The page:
After the fall of Great Moravia, the rulers of the Bohemian duchy had to deal both with continuous raids by the Magyars and the forces of the Saxon duke and East Frankish king Henry the Fowler, who had started several eastern campaigns into the adjacent lands of the Polabian Slavs, homeland of Wenceslas's mother. To withstand Saxon overlordship, Wenceslas's father Vratislaus had forged an alliance with the Bavarian duke Arnulf, a fierce opponent of King Henry at that time. The alliance became worthless, however, when Arnulf and Henry reconciled at Regensburg in 921.
In 924 or 925, at about the age of 18, Wenceslas assumed leadership of the government and had his mother Drahomíra exiled. He then defeated a rebellious duke of Kouřim named Radslav. He also founded a rotunda consecrated to St. Vitus at Prague Castle in Prague, which exists as present-day St. Vitus Cathedral.
Early in 929, the joint forces of Duke Arnulf of Bavaria and King Henry I the Fowler reached Prague in a sudden attack that forced Wenceslas to resume the payment of a tribute first imposed by the East Frankish king Arnulf of Carinthia in 895. Henry had been forced to pay a huge tribute to the Magyars in 926 and needed the Bohemian tribute, which Wenceslas probably refused to pay after the reconciliation between Arnulf and Henry. Another possible reason for the attack was the formation of the anti-Saxon alliance between Bohemia, the Polabian Slavs, and the Magyars.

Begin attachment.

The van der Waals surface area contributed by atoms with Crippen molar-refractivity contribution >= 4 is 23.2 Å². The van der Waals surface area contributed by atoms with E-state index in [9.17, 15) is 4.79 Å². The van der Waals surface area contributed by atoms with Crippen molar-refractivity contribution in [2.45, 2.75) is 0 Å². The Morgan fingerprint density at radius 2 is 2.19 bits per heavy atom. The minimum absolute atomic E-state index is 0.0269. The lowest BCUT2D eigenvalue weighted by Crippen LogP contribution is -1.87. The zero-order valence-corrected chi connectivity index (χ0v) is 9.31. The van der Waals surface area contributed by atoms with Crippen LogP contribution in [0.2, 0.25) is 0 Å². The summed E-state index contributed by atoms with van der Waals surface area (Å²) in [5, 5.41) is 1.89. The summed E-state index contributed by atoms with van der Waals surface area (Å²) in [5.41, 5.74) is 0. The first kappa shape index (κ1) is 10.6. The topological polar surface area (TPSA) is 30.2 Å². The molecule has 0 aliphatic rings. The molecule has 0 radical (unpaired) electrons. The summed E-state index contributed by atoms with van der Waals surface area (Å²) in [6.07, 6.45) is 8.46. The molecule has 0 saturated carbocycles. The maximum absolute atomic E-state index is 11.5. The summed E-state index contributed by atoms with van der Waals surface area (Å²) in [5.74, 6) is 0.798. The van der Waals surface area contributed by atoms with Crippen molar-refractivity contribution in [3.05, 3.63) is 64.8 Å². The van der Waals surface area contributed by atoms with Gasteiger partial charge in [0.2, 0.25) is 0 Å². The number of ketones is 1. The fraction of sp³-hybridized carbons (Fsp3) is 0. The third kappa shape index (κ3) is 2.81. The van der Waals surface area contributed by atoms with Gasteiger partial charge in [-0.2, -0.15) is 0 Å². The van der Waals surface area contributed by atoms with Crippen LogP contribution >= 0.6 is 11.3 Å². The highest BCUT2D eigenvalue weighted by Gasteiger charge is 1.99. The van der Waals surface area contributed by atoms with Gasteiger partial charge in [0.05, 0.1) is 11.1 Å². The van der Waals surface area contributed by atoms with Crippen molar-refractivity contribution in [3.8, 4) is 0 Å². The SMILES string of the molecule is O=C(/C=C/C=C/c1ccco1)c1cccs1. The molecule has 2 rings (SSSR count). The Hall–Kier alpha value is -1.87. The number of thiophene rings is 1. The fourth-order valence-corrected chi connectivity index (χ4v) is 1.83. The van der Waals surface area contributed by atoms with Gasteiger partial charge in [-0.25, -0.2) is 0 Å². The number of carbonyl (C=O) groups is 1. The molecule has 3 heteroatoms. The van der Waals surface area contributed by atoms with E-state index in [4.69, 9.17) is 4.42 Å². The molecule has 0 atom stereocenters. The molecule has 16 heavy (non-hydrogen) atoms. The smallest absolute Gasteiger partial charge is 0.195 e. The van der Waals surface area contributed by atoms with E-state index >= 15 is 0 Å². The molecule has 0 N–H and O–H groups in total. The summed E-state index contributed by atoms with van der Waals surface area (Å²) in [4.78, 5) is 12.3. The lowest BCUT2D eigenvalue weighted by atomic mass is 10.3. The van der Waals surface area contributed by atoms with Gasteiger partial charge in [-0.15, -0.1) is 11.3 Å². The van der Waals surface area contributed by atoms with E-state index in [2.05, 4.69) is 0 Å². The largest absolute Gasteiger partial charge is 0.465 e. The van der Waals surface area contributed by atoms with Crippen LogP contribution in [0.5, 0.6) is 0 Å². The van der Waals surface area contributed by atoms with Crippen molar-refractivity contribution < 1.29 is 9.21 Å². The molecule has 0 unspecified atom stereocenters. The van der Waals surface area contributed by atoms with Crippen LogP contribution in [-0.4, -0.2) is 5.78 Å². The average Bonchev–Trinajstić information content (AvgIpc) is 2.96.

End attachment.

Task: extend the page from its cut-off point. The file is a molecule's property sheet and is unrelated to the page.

In September 935, a group of nobles allied with Wenceslas's younger brother Boleslav plotted to kill him. After Boleslav invited Wenceslas to the feast of Saints Cosmas and Damian in Stará Boleslav, three of Boleslav's companions, Tira, Česta, and Hněvsa, fell on the duke and stabbed him to death. As the duke fell, Boleslav ran him through with a lance.
According to Cosmas of Prague, in his Chronica Boëmorum of the early 12th century, one of Boleslav's sons was born on the day of Wenceslas's death. Because of the ominous circumstance of his birth, the infant was named Strachkvas, which means "a dreadful feast".
There is also a tradition that Saint Wenceslas's loyal servant Podevin avenged his death by killing one of the chief conspirators, but was executed by Boleslav.